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OAKLAND, Calif. — Google infringed on speaker-technology patents held by Sonos and should not be allowed to import products that violate Sonos’s intellectual property, a judge said in a preliminary finding by the United States International Trade Commission.
In January 2020, Sonos sued Google in federal court and in front of the United States International Trade Commission, a quasi-judicial body that decides trade cases and can block the import of goods that violate patents. Google later filed a countersuit against Sonos, claiming that Sonos was infringing on its patents.
Sonos had asked the commission to block imports of the Google Home smart speaker, the company’s Chromecast systems and Pixel phones and computers. Those products are made in China and shipped to the United States.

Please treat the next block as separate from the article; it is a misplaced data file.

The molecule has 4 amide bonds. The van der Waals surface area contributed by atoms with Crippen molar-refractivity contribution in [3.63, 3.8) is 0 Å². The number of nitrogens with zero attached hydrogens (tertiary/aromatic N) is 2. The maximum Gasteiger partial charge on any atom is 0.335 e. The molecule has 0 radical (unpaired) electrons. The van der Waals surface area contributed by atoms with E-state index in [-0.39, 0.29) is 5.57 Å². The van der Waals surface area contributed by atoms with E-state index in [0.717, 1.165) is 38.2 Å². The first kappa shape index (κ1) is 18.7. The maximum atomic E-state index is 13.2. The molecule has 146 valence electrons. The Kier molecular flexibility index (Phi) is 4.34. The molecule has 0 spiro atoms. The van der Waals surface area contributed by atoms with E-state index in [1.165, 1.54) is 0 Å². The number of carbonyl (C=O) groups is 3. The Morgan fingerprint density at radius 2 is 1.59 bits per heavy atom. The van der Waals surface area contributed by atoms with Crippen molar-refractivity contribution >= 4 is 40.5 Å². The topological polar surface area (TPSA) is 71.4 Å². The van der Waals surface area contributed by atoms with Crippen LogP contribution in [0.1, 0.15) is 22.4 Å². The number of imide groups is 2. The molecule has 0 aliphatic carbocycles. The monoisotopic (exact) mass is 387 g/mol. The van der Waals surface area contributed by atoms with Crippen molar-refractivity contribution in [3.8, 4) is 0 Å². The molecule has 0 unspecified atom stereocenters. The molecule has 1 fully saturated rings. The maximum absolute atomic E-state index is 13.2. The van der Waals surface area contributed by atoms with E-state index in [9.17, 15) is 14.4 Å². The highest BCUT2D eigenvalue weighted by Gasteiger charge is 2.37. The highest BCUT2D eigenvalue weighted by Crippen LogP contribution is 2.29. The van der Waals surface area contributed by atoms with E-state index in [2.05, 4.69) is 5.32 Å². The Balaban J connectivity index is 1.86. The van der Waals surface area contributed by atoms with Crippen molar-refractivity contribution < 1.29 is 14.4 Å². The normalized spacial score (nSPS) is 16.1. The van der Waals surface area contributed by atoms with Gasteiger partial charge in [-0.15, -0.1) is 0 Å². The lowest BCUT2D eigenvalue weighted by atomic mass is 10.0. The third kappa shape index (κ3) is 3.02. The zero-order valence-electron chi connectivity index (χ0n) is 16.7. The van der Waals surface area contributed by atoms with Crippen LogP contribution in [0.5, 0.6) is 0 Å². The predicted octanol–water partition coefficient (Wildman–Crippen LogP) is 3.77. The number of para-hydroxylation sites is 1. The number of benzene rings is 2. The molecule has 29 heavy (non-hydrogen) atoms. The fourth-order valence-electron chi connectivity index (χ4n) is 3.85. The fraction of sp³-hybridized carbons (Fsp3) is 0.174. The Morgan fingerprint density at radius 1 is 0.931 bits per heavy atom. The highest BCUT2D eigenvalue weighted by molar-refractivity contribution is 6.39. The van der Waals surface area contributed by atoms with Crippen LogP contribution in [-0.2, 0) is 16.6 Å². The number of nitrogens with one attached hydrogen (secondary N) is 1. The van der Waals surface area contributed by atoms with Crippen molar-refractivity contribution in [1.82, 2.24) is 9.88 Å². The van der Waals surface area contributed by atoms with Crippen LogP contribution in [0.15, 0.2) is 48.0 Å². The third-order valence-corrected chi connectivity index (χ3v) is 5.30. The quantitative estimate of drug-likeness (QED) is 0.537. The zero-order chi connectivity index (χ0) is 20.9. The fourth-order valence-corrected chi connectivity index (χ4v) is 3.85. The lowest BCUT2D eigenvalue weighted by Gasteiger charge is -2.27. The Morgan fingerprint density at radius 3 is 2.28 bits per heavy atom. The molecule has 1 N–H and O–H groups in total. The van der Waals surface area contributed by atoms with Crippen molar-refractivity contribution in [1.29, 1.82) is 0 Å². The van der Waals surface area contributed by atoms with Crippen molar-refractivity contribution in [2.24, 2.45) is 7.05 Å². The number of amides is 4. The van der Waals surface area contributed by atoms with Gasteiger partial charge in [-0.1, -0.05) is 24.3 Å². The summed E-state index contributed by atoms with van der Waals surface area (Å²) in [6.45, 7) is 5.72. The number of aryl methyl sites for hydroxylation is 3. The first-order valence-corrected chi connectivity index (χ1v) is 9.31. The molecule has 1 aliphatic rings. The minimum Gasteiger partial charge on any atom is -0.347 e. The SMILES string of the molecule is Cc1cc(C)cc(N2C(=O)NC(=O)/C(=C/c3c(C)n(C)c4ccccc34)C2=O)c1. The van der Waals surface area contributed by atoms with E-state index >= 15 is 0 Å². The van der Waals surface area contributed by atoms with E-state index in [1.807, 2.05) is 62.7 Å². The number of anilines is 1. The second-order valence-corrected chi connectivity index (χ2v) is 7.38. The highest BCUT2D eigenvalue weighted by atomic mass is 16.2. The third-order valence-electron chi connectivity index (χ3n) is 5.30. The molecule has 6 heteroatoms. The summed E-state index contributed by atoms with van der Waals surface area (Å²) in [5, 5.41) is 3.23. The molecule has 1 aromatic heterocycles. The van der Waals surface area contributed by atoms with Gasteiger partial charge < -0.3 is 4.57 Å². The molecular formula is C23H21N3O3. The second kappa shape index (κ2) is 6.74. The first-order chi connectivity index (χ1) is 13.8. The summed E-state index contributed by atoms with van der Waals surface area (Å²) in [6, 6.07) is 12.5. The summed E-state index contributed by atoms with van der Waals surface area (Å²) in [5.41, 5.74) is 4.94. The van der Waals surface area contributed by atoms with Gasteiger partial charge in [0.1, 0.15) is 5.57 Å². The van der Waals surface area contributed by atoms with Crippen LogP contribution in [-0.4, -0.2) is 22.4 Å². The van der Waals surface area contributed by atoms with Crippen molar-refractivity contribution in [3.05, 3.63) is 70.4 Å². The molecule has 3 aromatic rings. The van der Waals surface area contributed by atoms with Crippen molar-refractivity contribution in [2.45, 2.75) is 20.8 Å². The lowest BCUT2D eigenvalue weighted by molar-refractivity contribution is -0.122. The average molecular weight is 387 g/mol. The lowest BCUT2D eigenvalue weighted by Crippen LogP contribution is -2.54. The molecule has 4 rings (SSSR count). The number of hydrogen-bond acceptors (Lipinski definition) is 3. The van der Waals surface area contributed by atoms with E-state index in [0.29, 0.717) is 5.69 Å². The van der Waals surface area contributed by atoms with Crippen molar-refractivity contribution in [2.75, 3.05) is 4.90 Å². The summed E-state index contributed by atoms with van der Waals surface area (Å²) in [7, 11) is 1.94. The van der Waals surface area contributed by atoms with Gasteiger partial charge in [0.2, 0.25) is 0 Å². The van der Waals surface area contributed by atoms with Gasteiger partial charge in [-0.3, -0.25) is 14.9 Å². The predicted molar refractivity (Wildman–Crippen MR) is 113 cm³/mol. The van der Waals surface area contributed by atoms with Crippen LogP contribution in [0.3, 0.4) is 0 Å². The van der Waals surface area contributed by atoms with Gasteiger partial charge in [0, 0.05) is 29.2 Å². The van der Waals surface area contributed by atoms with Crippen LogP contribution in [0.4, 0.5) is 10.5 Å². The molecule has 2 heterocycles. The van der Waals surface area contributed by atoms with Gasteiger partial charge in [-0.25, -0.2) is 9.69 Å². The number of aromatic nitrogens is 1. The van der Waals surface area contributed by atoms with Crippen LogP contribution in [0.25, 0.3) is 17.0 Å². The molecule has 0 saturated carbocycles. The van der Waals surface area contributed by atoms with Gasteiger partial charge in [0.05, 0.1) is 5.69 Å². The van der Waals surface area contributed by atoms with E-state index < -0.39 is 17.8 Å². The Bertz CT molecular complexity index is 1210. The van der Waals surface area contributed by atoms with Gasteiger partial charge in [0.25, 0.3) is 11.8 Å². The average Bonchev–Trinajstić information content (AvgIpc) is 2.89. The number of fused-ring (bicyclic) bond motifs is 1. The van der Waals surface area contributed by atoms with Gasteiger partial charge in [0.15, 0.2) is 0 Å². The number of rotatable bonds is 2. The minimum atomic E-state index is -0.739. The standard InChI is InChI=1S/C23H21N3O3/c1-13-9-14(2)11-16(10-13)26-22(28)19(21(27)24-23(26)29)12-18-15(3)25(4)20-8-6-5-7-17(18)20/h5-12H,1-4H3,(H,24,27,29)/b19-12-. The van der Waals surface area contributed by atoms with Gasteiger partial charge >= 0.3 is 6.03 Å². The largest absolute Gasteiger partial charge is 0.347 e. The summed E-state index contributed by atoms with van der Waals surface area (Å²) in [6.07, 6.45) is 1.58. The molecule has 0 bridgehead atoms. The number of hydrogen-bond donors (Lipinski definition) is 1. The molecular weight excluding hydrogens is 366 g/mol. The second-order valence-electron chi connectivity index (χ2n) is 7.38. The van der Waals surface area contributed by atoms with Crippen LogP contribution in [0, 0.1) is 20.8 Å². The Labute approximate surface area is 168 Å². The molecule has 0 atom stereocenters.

The brief ruling did not explain why the judge, Charles E. Bullock, believed Google had violated a statute of the Tariff Act of 1930, which aims to prevent unfair competition through actions such as the import of products that infringe on U.S. patents, trademarks or copyrights.
The judge’s ruling is not the final word. The full commission has to consider his decision before making a final ruling, which is scheduled to take place on Dec. 13. If an import ban is imposed, it wouldn’t take effect for 60 days.
The two companies are locked in legal disputes in California and Texas as well as France, Germany and the Netherlands.
This is a developing story. Check back for updates.